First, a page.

Miss Aloha Hula 2019 felt spirit of her kupuna on stage at Merrie Monarch Festival
The morning after being crowned Miss Aloha Hula 2019, Taizha Keakealani Hughes-Kaluhiokalani of Honolulu was still processing it all. But there is no doubt that hula is, and always will be, a part of her life.
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HILO >> The morning after being crowned Miss Aloha Hula 2019, Taizha Keakealani Hughes-Kaluhiokalani of Honolulu was still processing it all.
But there is no doubt that hula is, and always will be, a part of her life.
Hughes-Kaluhiokalani, 23, started Tahitian dance at the age of 3, and hula at the age of 8, as a student at Halau Ku Mana, a Hawaiian culture-based charter school in Honolulu.
“I don’t think I could totally understand it, but there was always a magnetic connection between me and hula,” she said. “No matter what happened throughout my life, I was always dancing hula.”
On Thursday, Hughes-Kaluhiokalani represented Halau Hi‘iakainamakalehua of Kalihi, under the direction of kumu hula Robert Ke‘ano Ka‘upu IV and Lono Padilla. With a score of 1,130, she pulled 11 points ahead of first runner-up Lindsey Ching.
She also won the Hawaiian Language Award.
For kahiko she delivered a solemn oli (chant) and commanded the stage for a hula pahu (hula accompanied by drum) about the royal lineage of Liloa, with references to various heiau in Waipio. Her movements were fluid, at one with the mele and rhythms. For auana she transfixed the audience while expressing the love and affection shared between Liloa and ‘Akahikuleana and their son, ‘Umialiloa.
MISS ALOHA HULA RESULTS
>> Taizha Keakealani Hughes-Kaluhiokalani, Halau Hi‘iakainamakalehua: 1,130
>> Lindsey Kahiehielauna‘ole Miwa Ching, Ka La ‘Onohi Mai O Ha‘eha‘e: 1,119
>> Ka‘imilani Marie Corpuz, Halau Kekuaokala‘au‘ala‘iliahi: 1,114
>> Shirell Ku‘upuamakamae Holokai Paro, Halau Na Mamo o Pu‘uanahulu: 1,088
>> Alyssa Ayumi Ka‘imilani Dolbeare, Hula Halau ‘O Kamuela: 1,075
After winning the competition, Hughes- Kaluhiokalani said she felt “overwhelmed, content, grateful.” When she got on stage, she said, she felt the spirit of her kupuna, or ancestors, coming through.
“It’s probably the closest I’ve ever felt to really embodying my kupuna,” she said. “I felt embraced by them the minute I walked onto the stage.”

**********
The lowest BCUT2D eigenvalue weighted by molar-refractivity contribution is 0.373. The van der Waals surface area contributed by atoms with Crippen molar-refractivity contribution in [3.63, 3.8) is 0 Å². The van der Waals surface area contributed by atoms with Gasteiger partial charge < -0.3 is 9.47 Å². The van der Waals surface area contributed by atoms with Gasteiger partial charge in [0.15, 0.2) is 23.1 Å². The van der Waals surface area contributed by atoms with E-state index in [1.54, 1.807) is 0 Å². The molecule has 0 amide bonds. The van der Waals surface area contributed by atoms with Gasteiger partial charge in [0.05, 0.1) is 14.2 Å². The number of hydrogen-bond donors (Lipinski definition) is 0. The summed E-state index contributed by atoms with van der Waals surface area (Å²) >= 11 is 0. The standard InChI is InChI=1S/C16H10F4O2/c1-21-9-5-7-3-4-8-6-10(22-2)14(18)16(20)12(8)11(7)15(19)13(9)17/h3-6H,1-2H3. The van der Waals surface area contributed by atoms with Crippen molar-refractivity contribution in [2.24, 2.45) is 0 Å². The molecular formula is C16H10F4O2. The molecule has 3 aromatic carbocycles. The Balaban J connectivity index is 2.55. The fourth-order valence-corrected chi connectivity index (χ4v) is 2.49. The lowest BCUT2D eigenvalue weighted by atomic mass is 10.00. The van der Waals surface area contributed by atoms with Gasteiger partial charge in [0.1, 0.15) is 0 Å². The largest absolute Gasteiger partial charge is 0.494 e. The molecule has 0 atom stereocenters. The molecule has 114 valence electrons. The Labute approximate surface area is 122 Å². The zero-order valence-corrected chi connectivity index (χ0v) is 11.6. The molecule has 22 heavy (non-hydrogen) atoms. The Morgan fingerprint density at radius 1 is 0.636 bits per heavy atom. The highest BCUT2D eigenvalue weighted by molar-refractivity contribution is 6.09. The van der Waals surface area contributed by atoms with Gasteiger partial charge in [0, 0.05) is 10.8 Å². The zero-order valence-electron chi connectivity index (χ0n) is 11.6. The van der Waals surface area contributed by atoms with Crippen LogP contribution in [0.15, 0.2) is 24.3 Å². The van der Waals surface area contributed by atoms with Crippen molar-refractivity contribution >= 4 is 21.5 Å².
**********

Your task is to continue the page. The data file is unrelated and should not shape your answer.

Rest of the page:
Both pieces she performed told the story of her own genealogy, which she spent extensive time researching. She called the process eye-opening, enlightening and humbling.
Her mother, Tainell Yamaguchi, was in the audience, watching proudly.
“It’s so surreal,” said Yamaguchi. “She has practiced so long and hard. Her kumu, their level of dedication, the research, the commitment. It is just outstanding.”
This is the third Miss Aloha Hula win for Halau Hi‘iakainamakalehua in its fourth year competing at Merrie Monarch.
“Oh, my goodness,” said kumu Ka‘upu of Hughes- Kaluhiokalani’s performances Thursday night. “I was so happy.”
Hughes-Kaluhiokalani grew up in Waianae, where she attended Kamaile Academy. After moving to Honolulu, she enrolled at Halau Ku Mana, where she learned hula and Hawaiian. She had a gift for oli, according to her mom. She continued learning Hawaiian at Roosevelt High School.
When she’s not dancing, Hughes-Kaluhiokalani works as a personal trainer at 24 Hour Fitness in Honolulu.
What she wants others to know about hula is that it encompasses more than what one sees on the surface.
“Hula’s so much more than just dancing,” she said. “For us as Hawaiians, that’s our lifeline. That’s our direct connect to our kupuna, our ancestors, our direct connect from present to past to future. There’s so much more than just performing. There’s so much than just shows. Hula’s a way of life.”
Thirteen dancers vied for the Miss Aloha Hula title Thursday night at Edith Kanaka‘ole Stadium. Last year’s Miss Aloha Hula, Shalia Kamakaokalani, represented Halau Na Lei Kaumaka o Uka of Maui under the direction of kumu Napua Greig.
The Merrie Monarch Festival continues with the group auana (modern-style) hula competition tonight, followed by the announcement of winners and awards.